From: Ian Clarke <ian@lo...> - 2004-01-28 15:54:44
> I'm sure this is doable, if you use a ClassLoader with BeanShell that
> enforces your logic.
Yes, I have investigated this and it seems doable - however I am
concerned that it may not quite meet my needs.
Consider if, for example, I wanted to deny the shell user direct access
to System.println(). I could have my ClassLoader prevent the direct
loading of the System class quite easily.
Consider now that I provide the user with a utility class -
Sandbox.printNumber() which they are to use to print a number, it would
use System.println() internally.
The problem is that, if I understand it correctly, the ClassLoader would
also limit what calls can be made within the Sandbox.printNumber()
method since ClassLoaders appear to be "inherited" by methods of the
classes they load.
Is my interpretation correct and if so can anyone think of a way around it?
As an aside, is there any easy way to suppress or replace the "BeanShell
2.0b1.1 - by Pat Niemeyer (pat@...)" text printed to the console in
interactive mode? It isn't my intention to deny Pat the credit that is
due to him, but I would prefer to have some control over the manner in
which I give it without mangling his code :-)
From: Shankar Unni <shankar@co...> - 2004-01-28 19:10:05
> Consider if, for example, I wanted to deny the shell user
> direct access to System.println(). I could have my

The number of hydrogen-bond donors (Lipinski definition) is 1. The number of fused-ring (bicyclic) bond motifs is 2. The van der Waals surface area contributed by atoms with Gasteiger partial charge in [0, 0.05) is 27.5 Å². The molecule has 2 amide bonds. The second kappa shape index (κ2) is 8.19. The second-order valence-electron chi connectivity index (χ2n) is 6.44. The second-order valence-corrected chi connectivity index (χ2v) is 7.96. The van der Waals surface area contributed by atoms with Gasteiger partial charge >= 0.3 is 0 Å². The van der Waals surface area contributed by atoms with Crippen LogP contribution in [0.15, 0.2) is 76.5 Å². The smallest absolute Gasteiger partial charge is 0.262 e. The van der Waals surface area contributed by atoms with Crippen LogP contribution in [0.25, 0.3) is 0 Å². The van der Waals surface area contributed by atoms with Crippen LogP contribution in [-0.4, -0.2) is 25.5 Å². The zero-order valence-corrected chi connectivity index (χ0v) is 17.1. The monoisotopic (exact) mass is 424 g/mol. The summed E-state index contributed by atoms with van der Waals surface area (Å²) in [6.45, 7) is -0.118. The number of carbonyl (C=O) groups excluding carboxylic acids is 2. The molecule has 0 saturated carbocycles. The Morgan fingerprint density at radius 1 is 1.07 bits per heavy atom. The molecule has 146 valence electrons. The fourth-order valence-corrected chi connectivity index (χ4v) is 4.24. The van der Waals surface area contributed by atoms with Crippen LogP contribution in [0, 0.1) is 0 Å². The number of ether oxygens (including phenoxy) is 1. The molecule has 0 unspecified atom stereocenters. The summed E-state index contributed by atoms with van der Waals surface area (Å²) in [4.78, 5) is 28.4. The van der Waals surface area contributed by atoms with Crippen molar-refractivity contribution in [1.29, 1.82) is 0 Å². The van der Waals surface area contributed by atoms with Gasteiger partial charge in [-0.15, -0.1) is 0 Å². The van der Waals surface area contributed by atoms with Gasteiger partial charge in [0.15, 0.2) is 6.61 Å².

> ClassLoader prevent the direct loading of the System class
> quite easily.
> Consider now that I provide the user with a utility class -
> Sandbox.printNumber() which they are to use to print a
> number, it would use System.println() internally.
Ooh, yuck. You'd have to have your special beanshell classloader delegate to
a more normal one. That way, once your classloader (which acts as a
gatekeeper) approves "Sandbox", the actual load request is sent to a more
normal parent classloader, which loads it. Now when Sandbox refers to
System, it's the parent classloader that resolves it.
(If I understand the structure correctly, interpreter.setClassLoader() sets
the classloader used to resolve references directly in *user* code; once a
class is actually loaded, any references from within it are resolved by
I think. I'm starting to wave my hands wildly here :-) - I think some
experimentation may be needed here..